Human Genome Research
The promise of genomics in relation to human disease is being held back by the inability to resolve large structural variations. Existing technologies, including next-generation sequencing (NGS), diagnose less than 50% of patients with genetic disorders.1,2 Bionano genome mapping offers unmatched structural variation discovery, making Saphyr™ essential to human genome and translational research.
Large structural variants such as deletions, duplications, inversions and translocations are extensively present, and many are known to affect biological functions and cause disease, including cancers and developmental disorders.
Precision medicine initiatives require accurate analyses of human genomes. While improvements in sequencing technology have allowed for spectacular progress in the detection of single nucleotide changes, the analysis of larger structural variations has remained ineffective. Standard methodologies for detecting structural variations have significant limitations. Chromosomal microarray is insensitive to novel insertions, mobile element insertions, many low copy repeats, and all balanced translocations and inversions. In addition, short-read sequencing methods have low sensitivity to most large variants and often fail in repetitive regions or those with high GC-content. Long-read sequencing has better sensitivity for heterozygous structural variations but is unable to span larger repetitive regions.
Saphyr fills in what’s missing from sequencing-based and other approaches with unparalleled sensitivity for large structural variations from 1,000 bp to megabase pair lengths.
- 99% sensitivity for large homozygous insertions and deletions
- 87% sensitivity for large heterozygous insertions and deletions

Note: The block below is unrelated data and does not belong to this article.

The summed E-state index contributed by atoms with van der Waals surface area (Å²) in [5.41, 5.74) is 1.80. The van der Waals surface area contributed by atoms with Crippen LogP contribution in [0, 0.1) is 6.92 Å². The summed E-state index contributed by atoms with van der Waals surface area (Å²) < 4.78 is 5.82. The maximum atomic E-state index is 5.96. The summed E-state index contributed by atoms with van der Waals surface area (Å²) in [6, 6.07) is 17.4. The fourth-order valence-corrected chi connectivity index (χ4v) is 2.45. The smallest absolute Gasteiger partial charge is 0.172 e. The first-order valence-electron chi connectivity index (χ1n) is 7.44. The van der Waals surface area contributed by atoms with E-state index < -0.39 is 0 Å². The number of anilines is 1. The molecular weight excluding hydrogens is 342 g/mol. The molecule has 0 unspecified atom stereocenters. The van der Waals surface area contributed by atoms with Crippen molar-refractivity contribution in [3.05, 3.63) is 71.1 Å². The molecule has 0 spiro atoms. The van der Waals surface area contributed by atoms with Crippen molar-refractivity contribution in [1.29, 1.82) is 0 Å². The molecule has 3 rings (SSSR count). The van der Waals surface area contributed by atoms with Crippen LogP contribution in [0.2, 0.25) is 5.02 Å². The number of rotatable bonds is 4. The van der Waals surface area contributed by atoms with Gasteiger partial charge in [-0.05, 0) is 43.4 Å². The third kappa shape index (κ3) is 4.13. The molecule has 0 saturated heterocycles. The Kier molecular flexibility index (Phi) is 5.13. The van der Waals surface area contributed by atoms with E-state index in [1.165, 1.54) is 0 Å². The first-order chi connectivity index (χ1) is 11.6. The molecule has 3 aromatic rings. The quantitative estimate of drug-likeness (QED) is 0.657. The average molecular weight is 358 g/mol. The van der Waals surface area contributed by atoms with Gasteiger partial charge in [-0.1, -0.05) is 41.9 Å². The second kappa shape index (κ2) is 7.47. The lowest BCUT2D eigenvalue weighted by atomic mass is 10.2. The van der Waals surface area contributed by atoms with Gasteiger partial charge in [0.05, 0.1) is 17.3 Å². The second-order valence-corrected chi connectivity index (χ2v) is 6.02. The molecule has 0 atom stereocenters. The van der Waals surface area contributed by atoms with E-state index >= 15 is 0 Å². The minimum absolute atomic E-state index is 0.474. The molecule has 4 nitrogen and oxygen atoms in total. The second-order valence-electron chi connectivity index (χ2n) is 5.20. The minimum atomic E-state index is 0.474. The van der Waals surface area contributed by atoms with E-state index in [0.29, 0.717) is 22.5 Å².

- 98% sensitivity for translocations
Saphyr provides this performance with a false positive rate of less than 3%. Saphyr also calls inversions, repeats, copy number variants and complex rearrangements.
Unlike NGS, which algorithmically infers structural variants from fragmented DNA data, Bionano optical genome mapping directly observes structural variations by linearizing and imaging DNA in its native state using massively parallel NanoChannels. This direct observation results in some of the longest read lengths in genomic research. As a result, Bionano next-generation mapping yields up to 100 times more contiguous assembly than sequencing technologies alone can provide.
In fact, every recent human reference-quality genome published uses Bionano genome mapping data.3,4,5,6
See below for publications, white papers and other resources regarding Bionano genome mapping in human genome and translational research.
- Undiagnosed Genetic Disorders – close the diagnosis gap by detecting large structural events missed by NGS
- Gene discovery and therapy development – identify genes of interest, their locations and how structural variations impact them to inform effective therapy development
- Cancer – detect and visualize large rearrangements occurring in cancer genomes
- Cell line studies – monitor genomic integrity of cell lines and off-target effects of genetic engineering
- Reference genome assembly – perform de novo assembly and correct assemblies generated by sequencing-based systems
- Miller DT, A. M. (2010). Consensus statement: chromosomal microarray is a first-tier clinical diagnostic test for individuals with developmental disabilities or congenital anomalies. Am J Hum Genet, 86 (5), 749-64.
- Hane Lee, J. L.-R.-A. (2014). Clinical Exome Sequencing for Genetic Identification of Rare Mendelian Disorders. JAMA, 312 (18), 1880-1887.
- Pendleton, M., Sebra, R., et al. Assembly and diploid architecture of an individual human genome via single-molecule technologies. Nature Methods (2015); e3454.
- Zimin et al. Hybrid assembly of the large and highly repetitive genome of Aegilops tauschii, a progenitor of bread wheat, with the mega-reads algorithm bioRxiv. (2016).
- Shi et al. Long-read sequencing and de novo assembly of a Chinese genome. Nature Communications (2016).
- Seo, JS, et al. De novo assembly and phasing of a Korean human genome. Nature (2016).